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OK, Google, That was Easy

For my summer “Microsoft All-In” experiment, which also meant for a time giving up Google, I moved my main email domain from Google Apps for Business to Office 365—the latter through my registrar rather than Microsoft directly. I had used the domain on Apps for five years.

The registrar did all the setup for MX records and such, and I expected to do it all for myself when switching back to Apps—that was my experience half-a-decade ago. My how things have changed. Setup was scarily easy—much, much more than expected. [Read more]

Douchebag Jar
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WTF is the Right Domain Question

I must thank Todd Bishop, whose tweet about a GeekWire story alerted me to the then forthcoming .wtf domain extension, which is now available. Generally, I think these dot-com wannabes are just plain stupid, but someone wants them—or ICANN decision-makers believe so. I ignored every domain registrar solicitation to grab one until .wtf.

My first concern is brand protection. I’ve pissed off more than a few fanboys over the years and I worried about someone snagging joewilcox.wtf and using that as a platform against me. You should worry, too, if you have any kind of brand to protect. “What the fuck?” is right. If your name is your brand, grab .wtf before someone else does. [Read more]

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Yahoo searches for Itself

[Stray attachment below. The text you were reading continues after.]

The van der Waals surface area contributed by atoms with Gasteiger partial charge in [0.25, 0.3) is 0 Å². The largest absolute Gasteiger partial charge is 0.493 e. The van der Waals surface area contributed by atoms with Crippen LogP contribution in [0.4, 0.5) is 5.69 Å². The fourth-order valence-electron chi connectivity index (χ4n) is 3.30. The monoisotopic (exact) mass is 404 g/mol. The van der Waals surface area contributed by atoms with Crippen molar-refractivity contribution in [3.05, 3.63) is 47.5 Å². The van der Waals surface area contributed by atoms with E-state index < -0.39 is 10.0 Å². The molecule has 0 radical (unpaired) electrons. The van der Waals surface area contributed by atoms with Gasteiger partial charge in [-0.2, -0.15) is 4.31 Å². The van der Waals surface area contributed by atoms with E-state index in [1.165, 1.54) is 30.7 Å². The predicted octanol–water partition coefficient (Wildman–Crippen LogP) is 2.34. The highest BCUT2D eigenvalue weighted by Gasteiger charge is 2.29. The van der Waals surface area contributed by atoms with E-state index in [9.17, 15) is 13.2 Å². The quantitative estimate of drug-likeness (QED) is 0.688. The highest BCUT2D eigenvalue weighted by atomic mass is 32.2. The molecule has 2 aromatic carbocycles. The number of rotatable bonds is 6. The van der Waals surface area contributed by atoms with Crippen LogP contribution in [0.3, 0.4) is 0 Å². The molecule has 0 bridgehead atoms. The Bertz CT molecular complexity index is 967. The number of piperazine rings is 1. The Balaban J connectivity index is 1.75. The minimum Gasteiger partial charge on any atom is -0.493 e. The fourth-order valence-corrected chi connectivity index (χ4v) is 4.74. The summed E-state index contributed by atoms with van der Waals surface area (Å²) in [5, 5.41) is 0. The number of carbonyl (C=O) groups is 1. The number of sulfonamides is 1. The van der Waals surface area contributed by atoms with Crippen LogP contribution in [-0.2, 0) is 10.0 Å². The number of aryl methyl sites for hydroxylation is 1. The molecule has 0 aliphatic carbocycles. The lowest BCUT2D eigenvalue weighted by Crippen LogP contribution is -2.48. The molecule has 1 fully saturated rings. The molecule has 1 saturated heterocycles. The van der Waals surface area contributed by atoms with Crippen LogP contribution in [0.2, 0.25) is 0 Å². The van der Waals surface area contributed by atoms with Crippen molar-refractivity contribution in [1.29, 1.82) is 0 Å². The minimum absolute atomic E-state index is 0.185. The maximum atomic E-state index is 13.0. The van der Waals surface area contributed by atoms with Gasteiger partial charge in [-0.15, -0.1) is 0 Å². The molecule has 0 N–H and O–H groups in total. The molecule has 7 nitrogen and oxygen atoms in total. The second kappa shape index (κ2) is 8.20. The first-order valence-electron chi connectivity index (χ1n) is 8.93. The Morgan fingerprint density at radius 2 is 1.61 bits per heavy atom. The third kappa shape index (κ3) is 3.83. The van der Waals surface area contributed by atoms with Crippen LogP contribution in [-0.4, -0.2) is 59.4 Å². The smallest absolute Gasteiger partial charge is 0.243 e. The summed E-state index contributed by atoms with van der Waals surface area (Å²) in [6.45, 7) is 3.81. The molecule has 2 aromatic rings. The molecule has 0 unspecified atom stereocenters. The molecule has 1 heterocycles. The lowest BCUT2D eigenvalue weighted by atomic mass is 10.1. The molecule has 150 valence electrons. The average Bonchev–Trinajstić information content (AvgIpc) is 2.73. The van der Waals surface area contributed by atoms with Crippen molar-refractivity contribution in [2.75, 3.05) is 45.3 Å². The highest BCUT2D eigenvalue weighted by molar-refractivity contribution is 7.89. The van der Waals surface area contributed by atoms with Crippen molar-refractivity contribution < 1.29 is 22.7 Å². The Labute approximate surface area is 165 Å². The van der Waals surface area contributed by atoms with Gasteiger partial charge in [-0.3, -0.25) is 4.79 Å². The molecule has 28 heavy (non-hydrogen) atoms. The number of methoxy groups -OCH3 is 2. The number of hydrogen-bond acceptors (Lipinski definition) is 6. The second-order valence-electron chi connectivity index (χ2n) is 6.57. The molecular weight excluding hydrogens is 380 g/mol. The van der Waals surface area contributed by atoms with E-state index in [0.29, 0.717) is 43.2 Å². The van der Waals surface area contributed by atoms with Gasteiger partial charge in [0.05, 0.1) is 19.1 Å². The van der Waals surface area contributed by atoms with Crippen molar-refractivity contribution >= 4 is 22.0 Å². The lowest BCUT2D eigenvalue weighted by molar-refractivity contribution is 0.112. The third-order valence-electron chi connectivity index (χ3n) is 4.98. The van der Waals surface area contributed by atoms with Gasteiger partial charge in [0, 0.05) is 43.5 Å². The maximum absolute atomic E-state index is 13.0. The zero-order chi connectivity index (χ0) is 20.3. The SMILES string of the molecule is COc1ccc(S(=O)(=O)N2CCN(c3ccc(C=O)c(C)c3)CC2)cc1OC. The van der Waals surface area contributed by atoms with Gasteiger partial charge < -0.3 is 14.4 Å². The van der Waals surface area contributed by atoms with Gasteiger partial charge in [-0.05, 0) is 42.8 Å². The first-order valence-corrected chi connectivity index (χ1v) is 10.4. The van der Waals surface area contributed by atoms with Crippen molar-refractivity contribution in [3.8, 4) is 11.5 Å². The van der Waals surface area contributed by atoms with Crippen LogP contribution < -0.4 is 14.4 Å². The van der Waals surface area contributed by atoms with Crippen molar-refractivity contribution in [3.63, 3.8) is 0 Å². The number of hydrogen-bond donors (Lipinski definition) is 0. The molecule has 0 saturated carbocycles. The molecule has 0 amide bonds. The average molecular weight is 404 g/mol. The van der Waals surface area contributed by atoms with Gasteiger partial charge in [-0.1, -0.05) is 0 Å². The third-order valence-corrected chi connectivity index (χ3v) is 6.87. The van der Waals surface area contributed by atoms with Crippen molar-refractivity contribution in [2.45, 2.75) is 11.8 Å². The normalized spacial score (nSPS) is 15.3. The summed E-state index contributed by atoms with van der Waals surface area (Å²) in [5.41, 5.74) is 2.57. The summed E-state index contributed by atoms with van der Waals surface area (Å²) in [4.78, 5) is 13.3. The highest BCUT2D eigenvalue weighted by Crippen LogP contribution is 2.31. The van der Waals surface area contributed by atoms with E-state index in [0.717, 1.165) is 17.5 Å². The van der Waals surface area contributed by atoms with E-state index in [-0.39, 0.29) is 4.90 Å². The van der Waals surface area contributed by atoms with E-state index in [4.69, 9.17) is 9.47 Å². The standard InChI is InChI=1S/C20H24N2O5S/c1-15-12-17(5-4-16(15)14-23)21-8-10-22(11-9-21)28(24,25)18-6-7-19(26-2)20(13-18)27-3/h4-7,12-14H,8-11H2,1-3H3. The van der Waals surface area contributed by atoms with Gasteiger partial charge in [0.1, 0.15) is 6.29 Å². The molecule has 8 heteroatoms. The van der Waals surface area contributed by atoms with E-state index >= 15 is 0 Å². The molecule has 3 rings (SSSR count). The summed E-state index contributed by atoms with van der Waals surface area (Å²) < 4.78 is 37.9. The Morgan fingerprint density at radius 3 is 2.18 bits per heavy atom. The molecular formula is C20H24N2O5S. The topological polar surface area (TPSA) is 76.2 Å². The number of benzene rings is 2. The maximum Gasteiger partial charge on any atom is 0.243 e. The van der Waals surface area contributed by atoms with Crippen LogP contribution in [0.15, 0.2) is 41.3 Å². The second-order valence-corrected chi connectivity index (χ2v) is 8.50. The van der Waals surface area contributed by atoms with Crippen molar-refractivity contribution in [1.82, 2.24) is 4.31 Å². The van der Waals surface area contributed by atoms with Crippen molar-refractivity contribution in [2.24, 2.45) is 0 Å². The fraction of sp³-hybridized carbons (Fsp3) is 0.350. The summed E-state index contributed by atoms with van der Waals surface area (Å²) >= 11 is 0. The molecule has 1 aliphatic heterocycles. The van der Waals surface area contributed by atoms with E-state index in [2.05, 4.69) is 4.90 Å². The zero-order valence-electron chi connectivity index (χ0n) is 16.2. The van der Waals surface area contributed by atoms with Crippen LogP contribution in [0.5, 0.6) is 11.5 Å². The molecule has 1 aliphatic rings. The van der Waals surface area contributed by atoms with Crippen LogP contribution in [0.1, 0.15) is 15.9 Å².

Ah, shucks, I missed Yahoo’s 19th birthday yesterday. That’s okay, because 20 will matter more. Yahoo is cloud computing’s elder statesmen, long before anyone used the term. Just a handful of first-wave dotcoms—Amazon is another—are public companies today, making the transition from venture-backed startup with a dream and no viable revenue source ahead.

Yahoo is a warrior. A survivor. A transformer. I use the latter term not to describe a company that transforms industries but one that transforms itself. Yahoo is many things over 19 years—search engine, web portal, and media mogul to name a few. Under CEO Marissa Mayer, the company changes again, but still seeks new identity. Good luck with that.[Read more]

Kickstarter Hacked

In June I opened a Kickstarter account intending to crowdfund a book. I chose Indiegogo instead, and now regret considering the other. As you can see from the screen capture of the email I received today, Kickstarter informed registered users that it has been hacked. While I don’t use the same password for every  website, there’s concern enough to consider changing others. Lovely.

My question: Why did law enforcement, and not Kickstarter, catch this?